Neruda (2016) - Rotten Tomatoes

Neruda (2016)



Critic Consensus: Inventive, intelligent, and beautifully filmed, Neruda transcends the traditional biopic structure to look at the meaning beyond the details of its subject's life.

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Movie Info

An investigator launches a search for Pablo Neruda, a Nobel Prize-winning Chilean poet, who became a fugitive in his own country for his Communist leanings during the 1940s.

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Gael García Bernal
as Oscar Peluchonneau
Luis Gnecco
as Pablo Neruda
Alfredo Castro
as Gabriel González Videla
Michael Silva
as Álvaro Jara
Mercedes Morán
as Delia del Carril
Pablo Derqui
as Pablo Derqui
Alejandro Goic
as Jorge Bellet
Marcelo Alonso
as Pepe Rodríguez
Jaime Vadell
as Jorge Alessandri
Diego Muñoz
as Martínez
Victor Montero
as Rubén Azócar
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Critic Reviews for Neruda

All Critics (150) | Top Critics (28)

There's a comic edge to [Gael Garcia Bernal's] performance that steals the movie. In his bumbling, hapless way, he's a more sympathetic character than Neruda himself.

May 24, 2017 | Rating: 3.5/5 | Full Review…

Sweeping, poignant, bizarre, funny and unique.

April 20, 2017 | Full Review…

[An] indulgent and rather fey reverie.

April 7, 2017 | Rating: 3/5 | Full Review…

The talented director Pablo Larraín, who brought us a slice of political myth with Jackie, is back on his Chilean home turf with Neruda, a wacky semi-biographical take on the radical poet and senator Pablo Neruda.

April 6, 2017 | Rating: 4/5 | Full Review…
Top Critic

Neruda starts as political cabaret, turns into dark fairytale, ends as a kind of destiny waltz.

April 6, 2017 | Rating: 4/5 | Full Review…

This is a determinedly playful, magical realist-style yarn.

April 5, 2017 | Rating: 4/5 | Full Review…

Audience Reviews for Neruda


According to Picasso, as depicted in this film, the poet Neruda was the most important communist of his day. One who gave a voice to the victims of fascist oppression in Chile, and in the world. The biopic doesn't reject that idea, but dilutes it. Minimising its portrayal of the deprivations that Neruda challenged under threat of his own freedom, it paints him philosophically. It sets up a kind of Marxist "dialectic", in which Neruda and his fascist persecutor are the creators of each other, even brothers in a metaphysical sense. It concentrates on Neruda's bourgeois inclinations, quotes often a romantic passage, has him making poetic statements as he goes, and dots the screenplay with his expeditions out of hiding to visit brothels; sometimes he's disguised as a priest. The film cuts regularly to debauchery. By contrast, his persecutor is a lower class, illegitimate upstart who has no life, whose intellect is obsessed with this love/hate bond, and who chases Neruda across impossible distances in a kind of via crucis. To Neruda's devilish character, he becomes a Christ figure. Supporting characters engage in oblique arguments about the politics and what Neruda symbolises. As long as there was Neruda, the fascism would not die, and vice versa. But with all this theorising, how much do we learn about Neruda, and how much about the filmmakers' game? The show is like an honours student essay, that wants to get a top mark by playing subversively and idiosyncratically with the main point - not only the Marxist one, but presumably Neruda's as well, so that in the end it doesn't teach you much: who can say how much of this is historically accurate? The product may though deliver for anyone who thinks that Neruda's communism should be watered down, regardless.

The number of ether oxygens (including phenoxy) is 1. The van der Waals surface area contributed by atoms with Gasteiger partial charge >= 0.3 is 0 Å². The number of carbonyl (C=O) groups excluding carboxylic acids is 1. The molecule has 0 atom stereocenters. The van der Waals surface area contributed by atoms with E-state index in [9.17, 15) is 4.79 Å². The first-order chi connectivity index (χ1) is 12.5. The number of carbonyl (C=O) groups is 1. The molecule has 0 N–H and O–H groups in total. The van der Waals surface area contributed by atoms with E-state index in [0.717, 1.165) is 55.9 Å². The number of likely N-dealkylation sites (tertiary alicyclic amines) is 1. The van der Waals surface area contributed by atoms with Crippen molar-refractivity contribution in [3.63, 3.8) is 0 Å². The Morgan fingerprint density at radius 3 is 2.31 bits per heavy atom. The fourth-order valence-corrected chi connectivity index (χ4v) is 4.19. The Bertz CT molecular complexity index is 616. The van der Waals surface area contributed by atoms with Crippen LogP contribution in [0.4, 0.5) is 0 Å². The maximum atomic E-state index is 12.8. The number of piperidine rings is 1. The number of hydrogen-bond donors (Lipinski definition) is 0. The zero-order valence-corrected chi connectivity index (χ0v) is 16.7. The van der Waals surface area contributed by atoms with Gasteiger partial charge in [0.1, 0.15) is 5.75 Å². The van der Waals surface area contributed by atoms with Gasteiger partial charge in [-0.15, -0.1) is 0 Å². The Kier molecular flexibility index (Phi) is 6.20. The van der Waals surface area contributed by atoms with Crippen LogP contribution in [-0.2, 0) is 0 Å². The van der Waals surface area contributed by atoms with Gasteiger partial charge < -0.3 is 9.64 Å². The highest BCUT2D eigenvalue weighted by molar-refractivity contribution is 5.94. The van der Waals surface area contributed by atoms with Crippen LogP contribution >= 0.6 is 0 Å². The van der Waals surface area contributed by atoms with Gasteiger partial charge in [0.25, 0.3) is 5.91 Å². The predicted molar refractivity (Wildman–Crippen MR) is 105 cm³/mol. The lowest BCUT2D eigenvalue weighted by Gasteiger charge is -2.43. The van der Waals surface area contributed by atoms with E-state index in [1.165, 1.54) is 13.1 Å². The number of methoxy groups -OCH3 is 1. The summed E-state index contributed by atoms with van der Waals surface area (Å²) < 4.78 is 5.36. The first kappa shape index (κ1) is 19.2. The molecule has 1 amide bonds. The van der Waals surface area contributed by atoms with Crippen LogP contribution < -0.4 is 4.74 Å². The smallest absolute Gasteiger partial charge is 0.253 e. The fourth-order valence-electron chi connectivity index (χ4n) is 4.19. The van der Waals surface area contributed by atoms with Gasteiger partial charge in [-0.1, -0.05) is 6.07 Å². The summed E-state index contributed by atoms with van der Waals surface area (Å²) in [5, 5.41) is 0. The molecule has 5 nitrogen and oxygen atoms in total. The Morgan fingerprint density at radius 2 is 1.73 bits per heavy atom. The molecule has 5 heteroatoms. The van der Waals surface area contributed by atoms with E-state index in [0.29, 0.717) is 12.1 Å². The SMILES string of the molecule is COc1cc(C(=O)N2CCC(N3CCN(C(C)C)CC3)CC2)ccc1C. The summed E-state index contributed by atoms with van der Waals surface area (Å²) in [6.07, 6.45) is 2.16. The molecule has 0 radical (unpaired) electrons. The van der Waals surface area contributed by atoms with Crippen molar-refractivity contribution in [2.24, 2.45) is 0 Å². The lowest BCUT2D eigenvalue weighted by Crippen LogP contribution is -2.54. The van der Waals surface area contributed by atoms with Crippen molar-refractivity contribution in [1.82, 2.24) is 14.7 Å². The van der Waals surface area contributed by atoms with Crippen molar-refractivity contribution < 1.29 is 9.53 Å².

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Super Reviewer

Intelligent, humorous and inventive, Larraín's film is especially impressive due to the way it uses a cat-and-mouse game as the basis for a metalinguistic exercise instead of being a conventional biography about the poet, and it has some very fine performances by the whole cast.

Carlos Magalhães
Carlos Magalhães

Super Reviewer

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